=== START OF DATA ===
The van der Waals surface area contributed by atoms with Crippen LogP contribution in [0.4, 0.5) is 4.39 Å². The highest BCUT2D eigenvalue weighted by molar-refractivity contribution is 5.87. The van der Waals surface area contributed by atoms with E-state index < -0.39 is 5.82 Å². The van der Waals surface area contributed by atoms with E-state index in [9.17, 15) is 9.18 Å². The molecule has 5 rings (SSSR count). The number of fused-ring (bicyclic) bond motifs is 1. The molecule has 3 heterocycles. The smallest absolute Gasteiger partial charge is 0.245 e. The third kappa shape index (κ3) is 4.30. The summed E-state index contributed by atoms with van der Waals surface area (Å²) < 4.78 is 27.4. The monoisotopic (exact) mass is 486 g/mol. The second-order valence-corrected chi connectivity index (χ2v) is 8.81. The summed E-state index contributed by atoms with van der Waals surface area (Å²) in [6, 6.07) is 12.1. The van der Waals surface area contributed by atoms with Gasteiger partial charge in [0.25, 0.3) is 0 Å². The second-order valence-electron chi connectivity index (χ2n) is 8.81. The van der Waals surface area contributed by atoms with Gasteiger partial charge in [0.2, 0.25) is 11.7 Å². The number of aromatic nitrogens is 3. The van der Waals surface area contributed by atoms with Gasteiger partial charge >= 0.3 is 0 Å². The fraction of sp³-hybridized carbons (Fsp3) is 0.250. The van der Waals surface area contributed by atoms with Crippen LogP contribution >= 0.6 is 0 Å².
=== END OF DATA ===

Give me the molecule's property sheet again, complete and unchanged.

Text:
The van der Waals surface area contributed by atoms with Crippen LogP contribution in [0.4, 0.5) is 4.39 Å². The highest BCUT2D eigenvalue weighted by molar-refractivity contribution is 5.87. The van der Waals surface area contributed by atoms with E-state index < -0.39 is 5.82 Å². The van der Waals surface area contributed by atoms with E-state index in [9.17, 15) is 9.18 Å². The molecule has 5 rings (SSSR count). The number of fused-ring (bicyclic) bond motifs is 1. The molecule has 3 heterocycles. The smallest absolute Gasteiger partial charge is 0.245 e. The third kappa shape index (κ3) is 4.30. The summed E-state index contributed by atoms with van der Waals surface area (Å²) < 4.78 is 27.4. The monoisotopic (exact) mass is 486 g/mol. The second-order valence-corrected chi connectivity index (χ2v) is 8.81. The summed E-state index contributed by atoms with van der Waals surface area (Å²) in [6, 6.07) is 12.1. The van der Waals surface area contributed by atoms with Gasteiger partial charge in [0.25, 0.3) is 0 Å². The second-order valence-electron chi connectivity index (χ2n) is 8.81. The van der Waals surface area contributed by atoms with Gasteiger partial charge in [0.2, 0.25) is 11.7 Å². The number of aromatic nitrogens is 3. The van der Waals surface area contributed by atoms with Gasteiger partial charge >= 0.3 is 0 Å². The fraction of sp³-hybridized carbons (Fsp3) is 0.250. The van der Waals surface area contributed by atoms with Crippen LogP contribution >= 0.6 is 0 Å².